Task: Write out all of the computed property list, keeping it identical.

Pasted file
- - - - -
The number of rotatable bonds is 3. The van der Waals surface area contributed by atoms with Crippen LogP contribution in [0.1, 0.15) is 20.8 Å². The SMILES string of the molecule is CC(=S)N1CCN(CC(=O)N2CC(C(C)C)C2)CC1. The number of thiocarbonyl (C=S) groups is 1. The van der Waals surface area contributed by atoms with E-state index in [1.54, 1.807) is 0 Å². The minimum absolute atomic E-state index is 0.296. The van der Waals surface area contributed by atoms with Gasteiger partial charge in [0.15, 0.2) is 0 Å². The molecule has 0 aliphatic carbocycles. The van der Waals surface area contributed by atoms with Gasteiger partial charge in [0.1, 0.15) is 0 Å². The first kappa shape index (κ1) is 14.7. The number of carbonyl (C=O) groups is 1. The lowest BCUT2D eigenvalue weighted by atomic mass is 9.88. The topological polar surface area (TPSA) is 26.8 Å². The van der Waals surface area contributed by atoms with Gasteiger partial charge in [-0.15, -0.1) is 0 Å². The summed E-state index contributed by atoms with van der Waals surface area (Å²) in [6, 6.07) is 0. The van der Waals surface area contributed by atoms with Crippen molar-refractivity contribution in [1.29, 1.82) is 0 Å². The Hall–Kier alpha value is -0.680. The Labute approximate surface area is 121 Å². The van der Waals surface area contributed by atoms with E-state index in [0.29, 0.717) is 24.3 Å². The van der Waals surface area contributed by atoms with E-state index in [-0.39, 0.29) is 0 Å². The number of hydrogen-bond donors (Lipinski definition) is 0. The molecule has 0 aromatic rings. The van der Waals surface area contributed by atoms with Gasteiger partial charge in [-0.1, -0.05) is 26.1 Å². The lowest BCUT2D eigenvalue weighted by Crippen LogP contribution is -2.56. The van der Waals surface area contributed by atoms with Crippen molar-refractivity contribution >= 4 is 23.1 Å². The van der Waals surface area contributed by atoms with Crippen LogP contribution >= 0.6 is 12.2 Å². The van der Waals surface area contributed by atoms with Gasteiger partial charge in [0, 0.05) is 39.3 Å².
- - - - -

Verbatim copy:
The number of rotatable bonds is 3. The van der Waals surface area contributed by atoms with Crippen LogP contribution in [0.1, 0.15) is 20.8 Å². The SMILES string of the molecule is CC(=S)N1CCN(CC(=O)N2CC(C(C)C)C2)CC1. The number of thiocarbonyl (C=S) groups is 1. The van der Waals surface area contributed by atoms with E-state index in [1.54, 1.807) is 0 Å². The minimum absolute atomic E-state index is 0.296. The van der Waals surface area contributed by atoms with Gasteiger partial charge in [0.15, 0.2) is 0 Å². The molecule has 0 aliphatic carbocycles. The van der Waals surface area contributed by atoms with Gasteiger partial charge in [0.1, 0.15) is 0 Å². The first kappa shape index (κ1) is 14.7. The number of carbonyl (C=O) groups is 1. The lowest BCUT2D eigenvalue weighted by atomic mass is 9.88. The topological polar surface area (TPSA) is 26.8 Å². The van der Waals surface area contributed by atoms with Gasteiger partial charge in [-0.15, -0.1) is 0 Å². The summed E-state index contributed by atoms with van der Waals surface area (Å²) in [6, 6.07) is 0. The van der Waals surface area contributed by atoms with Crippen molar-refractivity contribution in [1.29, 1.82) is 0 Å². The Hall–Kier alpha value is -0.680. The Labute approximate surface area is 121 Å². The van der Waals surface area contributed by atoms with E-state index in [0.29, 0.717) is 24.3 Å². The van der Waals surface area contributed by atoms with E-state index in [-0.39, 0.29) is 0 Å². The number of hydrogen-bond donors (Lipinski definition) is 0. The molecule has 0 aromatic rings. The van der Waals surface area contributed by atoms with Gasteiger partial charge in [-0.1, -0.05) is 26.1 Å². The lowest BCUT2D eigenvalue weighted by Crippen LogP contribution is -2.56. The van der Waals surface area contributed by atoms with Crippen molar-refractivity contribution >= 4 is 23.1 Å². The van der Waals surface area contributed by atoms with Crippen LogP contribution >= 0.6 is 12.2 Å². The van der Waals surface area contributed by atoms with Gasteiger partial charge in [0, 0.05) is 39.3 Å².